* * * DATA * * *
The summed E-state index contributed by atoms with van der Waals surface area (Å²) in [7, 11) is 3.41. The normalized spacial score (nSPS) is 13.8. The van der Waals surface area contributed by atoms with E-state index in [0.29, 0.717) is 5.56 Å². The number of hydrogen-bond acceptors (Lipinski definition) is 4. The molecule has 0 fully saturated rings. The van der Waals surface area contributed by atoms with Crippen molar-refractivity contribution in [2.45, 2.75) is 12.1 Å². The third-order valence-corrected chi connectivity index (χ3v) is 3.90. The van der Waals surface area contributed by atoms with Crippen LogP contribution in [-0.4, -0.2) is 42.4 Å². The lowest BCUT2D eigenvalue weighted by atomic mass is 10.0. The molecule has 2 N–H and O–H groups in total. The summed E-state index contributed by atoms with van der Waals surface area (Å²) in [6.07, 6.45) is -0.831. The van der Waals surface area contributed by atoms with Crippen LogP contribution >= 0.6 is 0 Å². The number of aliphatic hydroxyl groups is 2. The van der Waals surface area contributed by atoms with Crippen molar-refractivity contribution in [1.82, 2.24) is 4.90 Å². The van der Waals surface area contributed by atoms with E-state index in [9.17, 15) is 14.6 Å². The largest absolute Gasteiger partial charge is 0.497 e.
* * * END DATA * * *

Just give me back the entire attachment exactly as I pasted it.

The summed E-state index contributed by atoms with van der Waals surface area (Å²) in [7, 11) is 3.41. The normalized spacial score (nSPS) is 13.8. The van der Waals surface area contributed by atoms with E-state index in [0.29, 0.717) is 5.56 Å². The number of hydrogen-bond acceptors (Lipinski definition) is 4. The molecule has 0 fully saturated rings. The van der Waals surface area contributed by atoms with Crippen molar-refractivity contribution in [2.45, 2.75) is 12.1 Å². The third-order valence-corrected chi connectivity index (χ3v) is 3.90. The van der Waals surface area contributed by atoms with Crippen LogP contribution in [-0.4, -0.2) is 42.4 Å². The lowest BCUT2D eigenvalue weighted by atomic mass is 10.0. The molecule has 2 N–H and O–H groups in total. The summed E-state index contributed by atoms with van der Waals surface area (Å²) in [6.07, 6.45) is -0.831. The van der Waals surface area contributed by atoms with Crippen LogP contribution >= 0.6 is 0 Å². The number of aliphatic hydroxyl groups is 2. The van der Waals surface area contributed by atoms with Crippen molar-refractivity contribution in [1.82, 2.24) is 4.90 Å². The van der Waals surface area contributed by atoms with E-state index in [9.17, 15) is 14.6 Å². The largest absolute Gasteiger partial charge is 0.497 e.